The International Reviews
The star of the pic may well be NYC's Guggenheim Museum and Istanbul's Grand Bazaar, both of which figure in cool action chase sequences that pay handsome dividends.
Clive Owen may have lost the chance of playing 007, but he can still carry off an action movie, and proves it in this smart and handsomely made corporate conspiracy thriller from German director Tom Tykwer and first-time screenwriter Eric Singer.
A fairly good thriller with mixed-bag elements: preposterous plot, smartly elegant direction, one of the worst recent performances by a major actress, and a dynamite stick of an action scene that can stand close to the greats.
The International almost seems like a Monty Python spoof on spy-game thrillers in which the phrase 'secret agent' is constantly replaced by 'banker,' resulting in lines like, '...If I die, 100 other bankers take my place.'
The script tries to explain how this improbable alliance happened, but it never does make much sense, which is a recurrent theme in this overly complicated conspiracy tale.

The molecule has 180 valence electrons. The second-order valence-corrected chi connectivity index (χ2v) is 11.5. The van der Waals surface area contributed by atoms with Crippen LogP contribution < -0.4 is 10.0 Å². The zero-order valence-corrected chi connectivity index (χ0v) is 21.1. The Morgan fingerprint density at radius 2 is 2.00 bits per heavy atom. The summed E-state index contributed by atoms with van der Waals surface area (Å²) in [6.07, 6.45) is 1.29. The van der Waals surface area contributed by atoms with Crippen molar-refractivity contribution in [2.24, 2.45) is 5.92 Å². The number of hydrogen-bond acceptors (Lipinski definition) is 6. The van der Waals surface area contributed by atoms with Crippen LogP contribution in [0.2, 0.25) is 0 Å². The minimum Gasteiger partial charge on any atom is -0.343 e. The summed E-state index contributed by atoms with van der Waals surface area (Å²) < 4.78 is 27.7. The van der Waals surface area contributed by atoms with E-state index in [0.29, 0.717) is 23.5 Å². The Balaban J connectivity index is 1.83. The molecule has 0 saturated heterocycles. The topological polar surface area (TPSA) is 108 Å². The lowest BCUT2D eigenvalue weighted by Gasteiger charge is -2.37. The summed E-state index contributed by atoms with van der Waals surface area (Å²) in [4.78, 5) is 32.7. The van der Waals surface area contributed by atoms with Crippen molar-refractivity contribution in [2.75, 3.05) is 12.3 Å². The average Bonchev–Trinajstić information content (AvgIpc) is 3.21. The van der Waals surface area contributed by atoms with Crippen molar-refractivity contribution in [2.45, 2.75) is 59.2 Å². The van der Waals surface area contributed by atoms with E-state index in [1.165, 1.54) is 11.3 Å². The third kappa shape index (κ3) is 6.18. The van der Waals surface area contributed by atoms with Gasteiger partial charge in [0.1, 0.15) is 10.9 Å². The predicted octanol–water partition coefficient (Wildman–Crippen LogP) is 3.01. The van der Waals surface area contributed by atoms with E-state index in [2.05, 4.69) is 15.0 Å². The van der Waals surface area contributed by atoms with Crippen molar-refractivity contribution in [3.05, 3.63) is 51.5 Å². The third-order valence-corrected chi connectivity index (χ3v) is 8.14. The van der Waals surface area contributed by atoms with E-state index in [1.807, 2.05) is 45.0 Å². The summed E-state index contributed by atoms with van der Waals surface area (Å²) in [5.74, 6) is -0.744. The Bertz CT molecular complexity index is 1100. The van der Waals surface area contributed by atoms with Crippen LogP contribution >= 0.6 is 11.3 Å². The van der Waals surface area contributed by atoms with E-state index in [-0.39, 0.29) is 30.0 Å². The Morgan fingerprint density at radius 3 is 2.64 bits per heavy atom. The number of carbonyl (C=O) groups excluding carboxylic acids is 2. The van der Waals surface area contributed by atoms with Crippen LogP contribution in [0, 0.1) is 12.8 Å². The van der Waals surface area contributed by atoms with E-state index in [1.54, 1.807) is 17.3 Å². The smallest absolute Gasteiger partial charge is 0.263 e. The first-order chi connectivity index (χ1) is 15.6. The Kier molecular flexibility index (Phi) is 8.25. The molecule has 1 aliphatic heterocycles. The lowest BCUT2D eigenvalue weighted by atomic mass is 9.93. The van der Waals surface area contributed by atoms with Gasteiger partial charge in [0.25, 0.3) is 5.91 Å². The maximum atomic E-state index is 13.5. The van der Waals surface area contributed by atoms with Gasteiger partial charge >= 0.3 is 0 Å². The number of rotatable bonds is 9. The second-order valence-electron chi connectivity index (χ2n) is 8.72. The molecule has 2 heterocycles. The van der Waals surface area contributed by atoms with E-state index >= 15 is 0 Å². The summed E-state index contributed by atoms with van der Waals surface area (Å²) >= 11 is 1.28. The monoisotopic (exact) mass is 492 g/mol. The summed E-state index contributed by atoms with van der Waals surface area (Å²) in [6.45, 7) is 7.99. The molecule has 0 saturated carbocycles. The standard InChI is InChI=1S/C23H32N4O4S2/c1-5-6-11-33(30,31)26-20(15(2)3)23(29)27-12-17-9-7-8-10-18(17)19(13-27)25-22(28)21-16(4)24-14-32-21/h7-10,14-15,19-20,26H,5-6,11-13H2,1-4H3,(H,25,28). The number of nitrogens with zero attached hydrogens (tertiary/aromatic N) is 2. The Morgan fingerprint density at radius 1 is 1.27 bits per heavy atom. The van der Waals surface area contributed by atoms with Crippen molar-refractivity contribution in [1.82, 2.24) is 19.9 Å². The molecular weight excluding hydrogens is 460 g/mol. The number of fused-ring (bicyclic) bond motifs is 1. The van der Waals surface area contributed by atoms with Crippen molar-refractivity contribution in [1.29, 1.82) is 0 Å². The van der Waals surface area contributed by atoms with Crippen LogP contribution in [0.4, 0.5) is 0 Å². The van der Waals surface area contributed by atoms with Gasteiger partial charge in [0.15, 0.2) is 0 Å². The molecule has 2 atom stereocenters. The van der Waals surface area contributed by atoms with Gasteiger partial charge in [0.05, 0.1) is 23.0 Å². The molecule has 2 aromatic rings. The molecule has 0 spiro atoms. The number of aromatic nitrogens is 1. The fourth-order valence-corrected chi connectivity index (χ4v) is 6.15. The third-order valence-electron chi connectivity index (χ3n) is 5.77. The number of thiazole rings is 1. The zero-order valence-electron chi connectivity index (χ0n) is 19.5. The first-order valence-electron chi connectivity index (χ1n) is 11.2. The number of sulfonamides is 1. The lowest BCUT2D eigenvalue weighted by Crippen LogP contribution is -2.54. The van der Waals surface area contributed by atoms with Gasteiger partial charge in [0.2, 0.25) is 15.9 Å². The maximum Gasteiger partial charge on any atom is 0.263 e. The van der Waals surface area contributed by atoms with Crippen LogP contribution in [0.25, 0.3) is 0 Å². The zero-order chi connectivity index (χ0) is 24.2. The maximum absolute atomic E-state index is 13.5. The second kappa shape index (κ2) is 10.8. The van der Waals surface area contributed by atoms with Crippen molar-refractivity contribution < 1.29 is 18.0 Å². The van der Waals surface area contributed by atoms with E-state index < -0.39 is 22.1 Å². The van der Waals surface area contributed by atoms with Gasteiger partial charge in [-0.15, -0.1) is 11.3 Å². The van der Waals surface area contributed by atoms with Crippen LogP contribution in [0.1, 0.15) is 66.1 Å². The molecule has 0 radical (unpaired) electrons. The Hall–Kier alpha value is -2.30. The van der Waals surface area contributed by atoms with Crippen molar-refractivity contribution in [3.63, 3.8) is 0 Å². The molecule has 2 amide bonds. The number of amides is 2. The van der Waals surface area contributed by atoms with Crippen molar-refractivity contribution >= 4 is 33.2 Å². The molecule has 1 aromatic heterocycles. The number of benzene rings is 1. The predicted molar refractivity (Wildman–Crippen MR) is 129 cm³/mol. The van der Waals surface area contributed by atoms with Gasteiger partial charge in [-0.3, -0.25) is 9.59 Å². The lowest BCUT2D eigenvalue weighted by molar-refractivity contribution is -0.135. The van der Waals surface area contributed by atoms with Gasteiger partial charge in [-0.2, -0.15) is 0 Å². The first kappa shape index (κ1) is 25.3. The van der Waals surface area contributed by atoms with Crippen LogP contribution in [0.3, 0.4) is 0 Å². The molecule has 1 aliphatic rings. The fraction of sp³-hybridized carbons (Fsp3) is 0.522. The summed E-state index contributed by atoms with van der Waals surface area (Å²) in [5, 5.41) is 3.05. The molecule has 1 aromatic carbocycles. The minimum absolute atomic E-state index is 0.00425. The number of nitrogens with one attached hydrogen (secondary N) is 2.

The International is a sleek, engaging example of a peculiar form of escapist entertainment, a favorite, in fact: It's a thriller that eases us away from our present worries without fully erasing a resonance with life beyond the multiplex.
Killer banks may be new to the movies, but there's nothing else original in this if-it's-Tuesday-this-must-be-Istanbul thriller, with its portentous globe-hopping and racing through colorful street bazaars.
Some thrillers settle into a rut of adequacy, rarely spiking above or below the baseline. Not The International. Director Tom Tykwer's new picture is all over the place, geographically and in terms of audience satisfaction.
The pace is fast and the action, particularly a mind-boggling shoot-'em-up in the Guggenheim Museum, furious enough. But the less-conventional elements are in many ways even more effective.